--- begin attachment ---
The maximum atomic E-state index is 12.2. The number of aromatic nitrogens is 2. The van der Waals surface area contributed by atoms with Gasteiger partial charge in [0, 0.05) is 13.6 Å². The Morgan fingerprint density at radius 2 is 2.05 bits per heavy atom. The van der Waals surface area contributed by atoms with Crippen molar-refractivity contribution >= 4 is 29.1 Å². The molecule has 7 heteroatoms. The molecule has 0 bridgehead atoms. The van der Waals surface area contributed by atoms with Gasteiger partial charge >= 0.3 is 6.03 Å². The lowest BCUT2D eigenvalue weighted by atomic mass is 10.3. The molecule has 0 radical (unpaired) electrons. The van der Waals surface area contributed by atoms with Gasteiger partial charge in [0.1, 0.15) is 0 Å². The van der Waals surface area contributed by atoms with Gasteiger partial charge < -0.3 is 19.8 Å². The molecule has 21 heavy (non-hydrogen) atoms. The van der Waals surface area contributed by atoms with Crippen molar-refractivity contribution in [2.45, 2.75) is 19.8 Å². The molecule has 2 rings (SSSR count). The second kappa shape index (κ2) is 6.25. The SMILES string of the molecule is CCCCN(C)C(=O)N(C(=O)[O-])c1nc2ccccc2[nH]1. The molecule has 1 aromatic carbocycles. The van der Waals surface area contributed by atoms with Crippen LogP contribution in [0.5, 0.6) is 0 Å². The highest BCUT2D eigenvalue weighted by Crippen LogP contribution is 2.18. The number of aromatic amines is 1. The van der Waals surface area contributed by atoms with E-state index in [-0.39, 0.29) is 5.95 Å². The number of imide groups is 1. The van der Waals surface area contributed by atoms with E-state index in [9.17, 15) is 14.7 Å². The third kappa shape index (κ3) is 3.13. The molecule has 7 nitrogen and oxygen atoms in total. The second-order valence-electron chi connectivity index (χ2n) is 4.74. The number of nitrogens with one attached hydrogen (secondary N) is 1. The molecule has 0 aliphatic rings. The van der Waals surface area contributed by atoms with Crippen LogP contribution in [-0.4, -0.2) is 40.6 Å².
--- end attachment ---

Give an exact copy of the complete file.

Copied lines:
The maximum atomic E-state index is 12.2. The number of aromatic nitrogens is 2. The van der Waals surface area contributed by atoms with Gasteiger partial charge in [0, 0.05) is 13.6 Å². The Morgan fingerprint density at radius 2 is 2.05 bits per heavy atom. The van der Waals surface area contributed by atoms with Crippen molar-refractivity contribution >= 4 is 29.1 Å². The molecule has 7 heteroatoms. The molecule has 0 bridgehead atoms. The van der Waals surface area contributed by atoms with Gasteiger partial charge >= 0.3 is 6.03 Å². The lowest BCUT2D eigenvalue weighted by atomic mass is 10.3. The molecule has 0 radical (unpaired) electrons. The van der Waals surface area contributed by atoms with Gasteiger partial charge in [0.1, 0.15) is 0 Å². The van der Waals surface area contributed by atoms with Gasteiger partial charge < -0.3 is 19.8 Å². The molecule has 21 heavy (non-hydrogen) atoms. The van der Waals surface area contributed by atoms with Crippen molar-refractivity contribution in [2.45, 2.75) is 19.8 Å². The molecule has 2 rings (SSSR count). The second kappa shape index (κ2) is 6.25. The SMILES string of the molecule is CCCCN(C)C(=O)N(C(=O)[O-])c1nc2ccccc2[nH]1. The molecule has 1 aromatic carbocycles. The van der Waals surface area contributed by atoms with Crippen LogP contribution in [0.5, 0.6) is 0 Å². The highest BCUT2D eigenvalue weighted by Crippen LogP contribution is 2.18. The number of aromatic amines is 1. The van der Waals surface area contributed by atoms with E-state index in [-0.39, 0.29) is 5.95 Å². The number of imide groups is 1. The van der Waals surface area contributed by atoms with E-state index in [9.17, 15) is 14.7 Å². The third kappa shape index (κ3) is 3.13. The molecule has 7 nitrogen and oxygen atoms in total. The second-order valence-electron chi connectivity index (χ2n) is 4.74. The number of nitrogens with one attached hydrogen (secondary N) is 1. The molecule has 0 aliphatic rings. The van der Waals surface area contributed by atoms with Crippen LogP contribution in [-0.4, -0.2) is 40.6 Å².